Both vertical threats are “Alert” reads, which means they can be go-to’s if the Quarterback loves the matchup leverage or the defense presents the offense with an advantageous look. The first step in the progression is the Choice route. The Stick China route from the opposite inside receiver plays on the defense’s coverage rules. The receiver will threaten vertically before breaking out. At this point, it looks like the receiver’s route has finished, and a defender may break on the route anticipating a quick throw. This all happens before the route is broken back inside with eyes to the Quarterback. If the Choice route is covered, the QB’s next read in the progression is the Stick China route, which has hopefully broken leverage and is running into space at full speed. Here are the Vikings running Choice Stucko in their last preseason game vs. the Denver Broncos:
Here is how the Vikings hope Choice Stucko looks during the regular season:
Bow is a proud member of the high-low family that both Sean McVay and Kyle Shanahan have used for years. In high-low concepts, the goal of the offense is to isolate a single defender (hopefully a linebacker who is not as strong in coverage as a defensive back) and present a route both above and below their zone. This forces the defender into a bind as they should not be able to cover both routes at once. The QB can react to the defender’s decision and hit the open target. Bow is generally in the later part of the Quarterback’s progression but can be bumped up based on certain defensive looks.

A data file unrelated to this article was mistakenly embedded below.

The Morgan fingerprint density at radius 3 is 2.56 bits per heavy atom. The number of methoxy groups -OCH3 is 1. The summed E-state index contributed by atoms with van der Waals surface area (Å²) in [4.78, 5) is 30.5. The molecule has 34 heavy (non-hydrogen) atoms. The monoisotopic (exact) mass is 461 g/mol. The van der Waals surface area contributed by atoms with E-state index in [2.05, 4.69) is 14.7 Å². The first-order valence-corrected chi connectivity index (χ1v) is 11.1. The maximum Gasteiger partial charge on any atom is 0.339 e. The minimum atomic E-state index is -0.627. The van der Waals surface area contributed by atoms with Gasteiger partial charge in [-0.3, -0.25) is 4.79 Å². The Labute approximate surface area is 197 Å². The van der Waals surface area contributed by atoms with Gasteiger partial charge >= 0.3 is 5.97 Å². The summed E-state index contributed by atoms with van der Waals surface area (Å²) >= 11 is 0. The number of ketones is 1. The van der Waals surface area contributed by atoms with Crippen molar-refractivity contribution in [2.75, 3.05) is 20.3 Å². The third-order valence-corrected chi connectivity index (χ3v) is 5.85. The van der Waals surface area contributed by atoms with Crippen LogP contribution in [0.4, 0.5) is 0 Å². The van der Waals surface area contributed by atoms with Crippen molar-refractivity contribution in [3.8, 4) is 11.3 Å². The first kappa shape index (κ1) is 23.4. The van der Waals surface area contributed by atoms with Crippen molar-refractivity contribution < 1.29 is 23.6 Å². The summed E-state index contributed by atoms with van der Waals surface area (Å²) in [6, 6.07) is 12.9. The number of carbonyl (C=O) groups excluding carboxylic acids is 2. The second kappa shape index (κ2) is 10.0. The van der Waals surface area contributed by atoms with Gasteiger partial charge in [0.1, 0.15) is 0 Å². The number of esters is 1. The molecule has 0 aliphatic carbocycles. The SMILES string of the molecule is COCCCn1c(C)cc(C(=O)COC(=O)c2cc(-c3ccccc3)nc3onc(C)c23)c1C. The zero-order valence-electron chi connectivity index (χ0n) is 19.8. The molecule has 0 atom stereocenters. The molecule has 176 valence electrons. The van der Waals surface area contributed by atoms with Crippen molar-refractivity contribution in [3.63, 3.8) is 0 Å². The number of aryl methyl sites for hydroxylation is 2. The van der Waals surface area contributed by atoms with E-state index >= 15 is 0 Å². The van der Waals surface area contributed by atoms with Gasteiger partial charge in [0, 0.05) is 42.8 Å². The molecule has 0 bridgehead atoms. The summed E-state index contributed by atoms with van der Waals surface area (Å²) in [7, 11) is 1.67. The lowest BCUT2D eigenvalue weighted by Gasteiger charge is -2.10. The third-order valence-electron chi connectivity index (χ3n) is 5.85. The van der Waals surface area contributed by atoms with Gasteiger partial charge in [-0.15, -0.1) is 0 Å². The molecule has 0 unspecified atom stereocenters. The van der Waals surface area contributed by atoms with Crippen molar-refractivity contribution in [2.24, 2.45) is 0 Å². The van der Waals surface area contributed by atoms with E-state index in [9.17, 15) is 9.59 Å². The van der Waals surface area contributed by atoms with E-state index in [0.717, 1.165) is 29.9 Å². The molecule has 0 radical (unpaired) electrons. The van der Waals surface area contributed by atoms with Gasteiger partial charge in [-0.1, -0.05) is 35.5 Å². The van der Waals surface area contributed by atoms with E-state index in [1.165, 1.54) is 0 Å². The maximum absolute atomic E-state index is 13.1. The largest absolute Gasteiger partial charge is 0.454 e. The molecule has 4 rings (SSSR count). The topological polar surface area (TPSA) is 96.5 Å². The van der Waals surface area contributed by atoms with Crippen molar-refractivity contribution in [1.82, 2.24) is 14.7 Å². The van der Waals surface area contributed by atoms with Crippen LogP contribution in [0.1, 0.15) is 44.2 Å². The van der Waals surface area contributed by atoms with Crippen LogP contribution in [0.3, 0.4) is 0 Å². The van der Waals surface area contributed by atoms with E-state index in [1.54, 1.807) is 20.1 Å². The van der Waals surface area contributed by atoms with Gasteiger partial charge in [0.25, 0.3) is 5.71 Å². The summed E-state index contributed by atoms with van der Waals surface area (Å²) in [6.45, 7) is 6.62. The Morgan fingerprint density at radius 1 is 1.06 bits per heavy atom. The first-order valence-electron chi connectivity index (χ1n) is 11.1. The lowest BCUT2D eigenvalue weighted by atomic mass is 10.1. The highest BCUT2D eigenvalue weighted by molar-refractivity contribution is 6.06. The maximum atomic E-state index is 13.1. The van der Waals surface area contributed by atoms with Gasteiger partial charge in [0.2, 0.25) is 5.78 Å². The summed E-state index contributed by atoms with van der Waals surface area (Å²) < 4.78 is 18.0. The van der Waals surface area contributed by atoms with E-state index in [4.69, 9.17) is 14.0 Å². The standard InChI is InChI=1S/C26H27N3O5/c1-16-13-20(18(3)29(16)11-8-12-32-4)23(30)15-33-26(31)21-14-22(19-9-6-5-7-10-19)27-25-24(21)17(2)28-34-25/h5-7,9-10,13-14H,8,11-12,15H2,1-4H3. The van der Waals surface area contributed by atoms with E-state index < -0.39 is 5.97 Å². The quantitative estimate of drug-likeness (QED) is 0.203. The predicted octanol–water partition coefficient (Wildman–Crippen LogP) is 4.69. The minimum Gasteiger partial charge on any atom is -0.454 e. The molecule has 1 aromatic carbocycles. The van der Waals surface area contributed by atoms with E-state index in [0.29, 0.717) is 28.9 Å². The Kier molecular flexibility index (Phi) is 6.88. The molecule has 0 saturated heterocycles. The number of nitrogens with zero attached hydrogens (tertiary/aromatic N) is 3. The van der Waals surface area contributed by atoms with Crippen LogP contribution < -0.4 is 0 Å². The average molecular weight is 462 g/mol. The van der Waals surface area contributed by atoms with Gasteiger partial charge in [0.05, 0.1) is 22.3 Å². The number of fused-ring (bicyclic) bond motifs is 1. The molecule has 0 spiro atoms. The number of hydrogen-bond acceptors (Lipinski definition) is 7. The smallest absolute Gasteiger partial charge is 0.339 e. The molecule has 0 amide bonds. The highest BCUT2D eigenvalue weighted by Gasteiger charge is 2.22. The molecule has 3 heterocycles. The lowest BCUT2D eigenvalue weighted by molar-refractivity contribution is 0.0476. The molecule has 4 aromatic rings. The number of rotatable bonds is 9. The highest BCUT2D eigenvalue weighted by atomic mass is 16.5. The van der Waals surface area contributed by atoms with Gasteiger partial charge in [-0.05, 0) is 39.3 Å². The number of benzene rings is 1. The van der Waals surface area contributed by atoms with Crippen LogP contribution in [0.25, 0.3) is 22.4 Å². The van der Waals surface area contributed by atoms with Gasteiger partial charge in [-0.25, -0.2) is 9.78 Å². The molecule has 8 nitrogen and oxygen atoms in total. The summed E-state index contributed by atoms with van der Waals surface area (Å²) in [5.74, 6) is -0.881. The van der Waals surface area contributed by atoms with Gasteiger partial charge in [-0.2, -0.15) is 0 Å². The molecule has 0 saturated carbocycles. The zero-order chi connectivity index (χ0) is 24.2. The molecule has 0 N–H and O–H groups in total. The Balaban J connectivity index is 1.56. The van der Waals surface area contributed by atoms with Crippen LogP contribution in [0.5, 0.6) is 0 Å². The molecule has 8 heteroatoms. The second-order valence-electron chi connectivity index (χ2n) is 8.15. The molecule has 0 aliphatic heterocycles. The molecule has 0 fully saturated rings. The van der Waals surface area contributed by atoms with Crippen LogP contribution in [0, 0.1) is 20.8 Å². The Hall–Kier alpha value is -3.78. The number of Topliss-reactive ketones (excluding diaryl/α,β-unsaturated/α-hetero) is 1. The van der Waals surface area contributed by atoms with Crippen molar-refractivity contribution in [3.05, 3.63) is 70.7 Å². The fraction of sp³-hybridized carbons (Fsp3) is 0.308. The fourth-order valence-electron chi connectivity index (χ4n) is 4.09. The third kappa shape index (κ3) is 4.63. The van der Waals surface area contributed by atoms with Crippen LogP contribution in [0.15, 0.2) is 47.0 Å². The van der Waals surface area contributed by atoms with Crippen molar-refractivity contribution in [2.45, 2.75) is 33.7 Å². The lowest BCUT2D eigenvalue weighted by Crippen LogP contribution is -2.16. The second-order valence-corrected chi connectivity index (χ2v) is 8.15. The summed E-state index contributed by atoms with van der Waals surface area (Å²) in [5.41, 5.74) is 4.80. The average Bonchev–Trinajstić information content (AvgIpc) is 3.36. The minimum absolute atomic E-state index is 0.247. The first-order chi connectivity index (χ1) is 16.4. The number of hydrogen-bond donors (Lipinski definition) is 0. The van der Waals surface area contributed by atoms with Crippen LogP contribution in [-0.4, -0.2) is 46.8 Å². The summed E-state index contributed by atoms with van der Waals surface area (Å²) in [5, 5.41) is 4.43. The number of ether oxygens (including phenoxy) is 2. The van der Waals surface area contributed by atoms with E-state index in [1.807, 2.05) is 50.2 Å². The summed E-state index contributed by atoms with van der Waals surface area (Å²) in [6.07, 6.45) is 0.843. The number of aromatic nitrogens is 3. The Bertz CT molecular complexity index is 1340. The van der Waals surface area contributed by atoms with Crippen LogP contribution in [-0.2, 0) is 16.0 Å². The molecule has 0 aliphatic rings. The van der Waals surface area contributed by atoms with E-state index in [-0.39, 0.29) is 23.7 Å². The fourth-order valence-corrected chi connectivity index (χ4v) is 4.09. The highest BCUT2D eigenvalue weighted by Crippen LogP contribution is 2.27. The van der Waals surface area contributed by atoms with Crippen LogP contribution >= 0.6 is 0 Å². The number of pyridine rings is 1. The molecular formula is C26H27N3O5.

Bow has a Basic route over an Arrow route from a condensed split. The Arrow route is a short stop that asks a receiver to show numbers to the Quarterback but work outside in tight man coverage or if zone defenders are sliding to them. The Basic will come off of an initial vertical stem from a condensed split. Receivers may make this route look different as some round their cut, some slow play the release, and some even climb after their cut. Bow is a universal concept and can also be run with the Arrow route staring outside of the Basic route. There is always the possibility that the routes change based on the receiver’s comfort or by game plan.